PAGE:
Sound Possibilities encourages the consideration of ideas, new and old, familiar and strange, rational and imaginative. A sense of humor will be useful at times, as will a sense of reverence and wonder. What we are after is new forms, new pathways, new applications and fresh understandings that may draw on much of what has come before, but also that which is, even at this moment, being discovered. Thank you for your interest and please join in the conversation by leaving comments and sharing your own experiences or thoughts with us.
Thank you for your comment to Silverwalk Hermitage. I do enjoy music – heard George Winston play acoustic guitar at a hospital in Great Falls, MT; he is from there, I believe. Have you heard of the person who thinks music can help cure cancer? I’m not sure of the theory or which type of music but find it very interesting. The world forgets the healing of music and the playing…thank you for a dedicated site. I look forward to following. My music of choice is symphonic/classical, chant, old time rock and roll and Trans Siberian Orchestra; but my favorite sound is silence – it has a lot of music.
I’d have to test with you here. Which isn’t one thing I usually do! I take pleasure in reading a post that may make people think. Also, thanks for allowing me to comment!
I consider something really special using this website.
It takes someone really special to try and cure cancer with music. 🙂
Just to clarify, we make a distinction between “cure” and “heal”. Music Practitioners and the therapeutic use of music address the patient’s immediate needs in the moment. This includes the cancer, or whatever dis-ease is involved. But the aim is not for the music to cure the cancer. Therapeutic music strives to bring the patient into balance with whatever ails them. Music most often is used to facilitate the body’s innate healing energy and to achieve what is often called “homeostasis”. The word “heal” comes from the same root as “whole”. Healing music addresses the “whole person” not just the dis-ease involved. Since all things including cells, organs, bacteria, pathogens, viruses, etc.. consist of vibration and energy, then music is a natural tool to apply in this regard. But the direct effects are most likely going to be on the physical organism, to facilitate it’s return to balance as much as possible. In this way the body’s own immune system builds the resilience to do the heavy lifting. Whether or not the dis-ease is ultimately cured, healing can take place in any event.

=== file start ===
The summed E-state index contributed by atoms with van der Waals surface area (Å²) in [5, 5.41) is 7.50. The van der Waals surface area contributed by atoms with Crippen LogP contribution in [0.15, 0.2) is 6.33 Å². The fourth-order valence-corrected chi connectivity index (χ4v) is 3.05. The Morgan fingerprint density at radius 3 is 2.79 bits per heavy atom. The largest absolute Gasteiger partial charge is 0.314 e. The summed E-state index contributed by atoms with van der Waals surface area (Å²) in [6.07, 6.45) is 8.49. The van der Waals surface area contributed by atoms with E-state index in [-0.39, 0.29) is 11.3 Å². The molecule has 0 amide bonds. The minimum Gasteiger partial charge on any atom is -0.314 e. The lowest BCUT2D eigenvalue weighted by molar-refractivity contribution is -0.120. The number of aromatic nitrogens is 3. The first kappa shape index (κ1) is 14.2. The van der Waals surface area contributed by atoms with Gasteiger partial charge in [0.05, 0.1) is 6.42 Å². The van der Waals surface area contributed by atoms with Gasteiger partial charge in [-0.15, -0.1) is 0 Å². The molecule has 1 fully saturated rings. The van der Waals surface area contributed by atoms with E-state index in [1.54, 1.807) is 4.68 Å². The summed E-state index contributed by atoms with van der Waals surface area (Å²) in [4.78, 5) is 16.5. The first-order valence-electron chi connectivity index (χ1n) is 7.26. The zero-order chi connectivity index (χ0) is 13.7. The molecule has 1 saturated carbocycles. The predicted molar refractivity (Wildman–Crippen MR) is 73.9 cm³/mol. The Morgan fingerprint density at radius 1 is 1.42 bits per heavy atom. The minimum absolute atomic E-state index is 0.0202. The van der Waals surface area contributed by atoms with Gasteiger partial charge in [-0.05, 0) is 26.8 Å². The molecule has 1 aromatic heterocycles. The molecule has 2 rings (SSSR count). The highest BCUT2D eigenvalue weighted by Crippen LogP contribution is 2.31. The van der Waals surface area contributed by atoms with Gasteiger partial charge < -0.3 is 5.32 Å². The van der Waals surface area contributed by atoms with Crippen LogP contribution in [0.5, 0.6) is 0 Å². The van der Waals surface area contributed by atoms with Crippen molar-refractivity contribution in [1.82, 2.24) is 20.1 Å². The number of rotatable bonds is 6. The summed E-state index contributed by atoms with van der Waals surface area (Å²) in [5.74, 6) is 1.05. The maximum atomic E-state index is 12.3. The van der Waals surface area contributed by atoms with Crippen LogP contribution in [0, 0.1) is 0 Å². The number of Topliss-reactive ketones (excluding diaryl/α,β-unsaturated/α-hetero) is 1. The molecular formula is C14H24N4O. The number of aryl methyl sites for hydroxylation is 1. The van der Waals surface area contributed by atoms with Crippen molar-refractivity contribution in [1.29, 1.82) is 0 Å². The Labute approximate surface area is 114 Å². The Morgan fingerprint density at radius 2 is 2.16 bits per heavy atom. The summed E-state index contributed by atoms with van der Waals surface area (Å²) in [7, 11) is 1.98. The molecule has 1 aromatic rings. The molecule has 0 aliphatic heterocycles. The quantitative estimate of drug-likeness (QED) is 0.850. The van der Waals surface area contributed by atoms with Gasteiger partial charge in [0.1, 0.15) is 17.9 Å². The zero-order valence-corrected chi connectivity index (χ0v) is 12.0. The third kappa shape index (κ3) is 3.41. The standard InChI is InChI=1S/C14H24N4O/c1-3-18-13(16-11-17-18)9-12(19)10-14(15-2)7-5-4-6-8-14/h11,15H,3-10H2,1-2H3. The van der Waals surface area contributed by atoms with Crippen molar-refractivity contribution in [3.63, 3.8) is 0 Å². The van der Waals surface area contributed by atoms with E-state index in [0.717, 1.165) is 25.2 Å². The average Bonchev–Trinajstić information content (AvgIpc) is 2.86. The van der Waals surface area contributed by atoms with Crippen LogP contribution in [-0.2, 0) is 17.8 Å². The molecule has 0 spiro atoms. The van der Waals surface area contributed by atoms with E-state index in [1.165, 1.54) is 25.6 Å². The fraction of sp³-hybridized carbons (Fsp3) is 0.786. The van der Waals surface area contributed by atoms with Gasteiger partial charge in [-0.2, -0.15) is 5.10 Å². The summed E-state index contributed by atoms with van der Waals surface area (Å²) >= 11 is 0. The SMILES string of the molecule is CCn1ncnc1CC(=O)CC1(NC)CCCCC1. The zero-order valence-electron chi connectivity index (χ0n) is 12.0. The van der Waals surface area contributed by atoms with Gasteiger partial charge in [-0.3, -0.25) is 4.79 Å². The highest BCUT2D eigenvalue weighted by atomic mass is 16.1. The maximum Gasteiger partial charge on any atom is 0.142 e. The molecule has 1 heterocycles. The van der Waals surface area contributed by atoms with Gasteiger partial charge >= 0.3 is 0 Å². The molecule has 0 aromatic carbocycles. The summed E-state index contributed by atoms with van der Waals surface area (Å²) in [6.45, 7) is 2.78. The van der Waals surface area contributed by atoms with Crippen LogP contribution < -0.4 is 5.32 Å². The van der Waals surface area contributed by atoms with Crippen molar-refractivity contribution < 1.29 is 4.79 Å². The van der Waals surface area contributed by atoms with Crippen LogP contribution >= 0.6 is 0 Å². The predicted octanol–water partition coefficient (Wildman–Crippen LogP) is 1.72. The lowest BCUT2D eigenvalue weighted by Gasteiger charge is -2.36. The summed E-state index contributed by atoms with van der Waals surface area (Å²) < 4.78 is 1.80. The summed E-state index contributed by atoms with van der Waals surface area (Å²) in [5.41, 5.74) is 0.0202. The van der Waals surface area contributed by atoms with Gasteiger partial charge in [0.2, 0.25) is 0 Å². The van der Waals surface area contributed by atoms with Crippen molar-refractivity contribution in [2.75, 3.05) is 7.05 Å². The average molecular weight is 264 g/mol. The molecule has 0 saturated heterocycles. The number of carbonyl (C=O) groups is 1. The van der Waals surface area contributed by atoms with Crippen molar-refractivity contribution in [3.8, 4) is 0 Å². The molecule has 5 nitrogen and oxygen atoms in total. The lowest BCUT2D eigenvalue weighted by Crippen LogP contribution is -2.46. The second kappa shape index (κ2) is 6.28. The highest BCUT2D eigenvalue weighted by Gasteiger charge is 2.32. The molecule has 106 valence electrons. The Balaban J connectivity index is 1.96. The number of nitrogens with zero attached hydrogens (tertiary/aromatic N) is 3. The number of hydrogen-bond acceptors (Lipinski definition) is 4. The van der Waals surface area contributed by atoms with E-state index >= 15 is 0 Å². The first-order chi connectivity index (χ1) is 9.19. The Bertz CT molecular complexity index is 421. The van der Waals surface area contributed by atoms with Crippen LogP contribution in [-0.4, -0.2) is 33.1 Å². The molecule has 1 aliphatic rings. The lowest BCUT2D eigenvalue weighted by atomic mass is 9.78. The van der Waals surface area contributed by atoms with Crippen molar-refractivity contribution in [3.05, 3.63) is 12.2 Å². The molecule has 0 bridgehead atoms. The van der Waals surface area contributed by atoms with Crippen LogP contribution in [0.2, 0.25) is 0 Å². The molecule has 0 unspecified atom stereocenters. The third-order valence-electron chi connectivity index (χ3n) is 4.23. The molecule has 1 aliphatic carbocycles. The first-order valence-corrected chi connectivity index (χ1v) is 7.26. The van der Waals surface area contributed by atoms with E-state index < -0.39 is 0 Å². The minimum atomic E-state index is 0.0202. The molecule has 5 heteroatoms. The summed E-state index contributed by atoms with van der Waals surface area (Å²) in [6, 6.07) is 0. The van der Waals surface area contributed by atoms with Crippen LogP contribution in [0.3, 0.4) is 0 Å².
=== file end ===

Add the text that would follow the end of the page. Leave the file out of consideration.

By chance I found your site while searching for images relative to the mathmatics of harmony. Harmony in a mathematical sense translates into wonderful geometric patterns by my way of thinking. The patterns and colors on your website are intriguing and like music bring a sense of peace and tranquility to a chaotic environment. I enjoyed the video of the acoustic guitar artist both in music and message.
Its Brian Chung from Coursea (Buddhism and Modern Psychology 2014 course).
Since the course ended, I spent the time translating sutras, traveling to visit temples, writing poetry and essays.
How have you been these few years?
I started a blog earlier this month to host my work, if you’re interested just click my name and gravatar.
Also, I recently published my free and public domain poetry chapbook with poems set to art, Buddhist poems etc. of diverse themes, if you’re interested, or if you would like to consider using them as lyrics and song writing inspiration, here it is: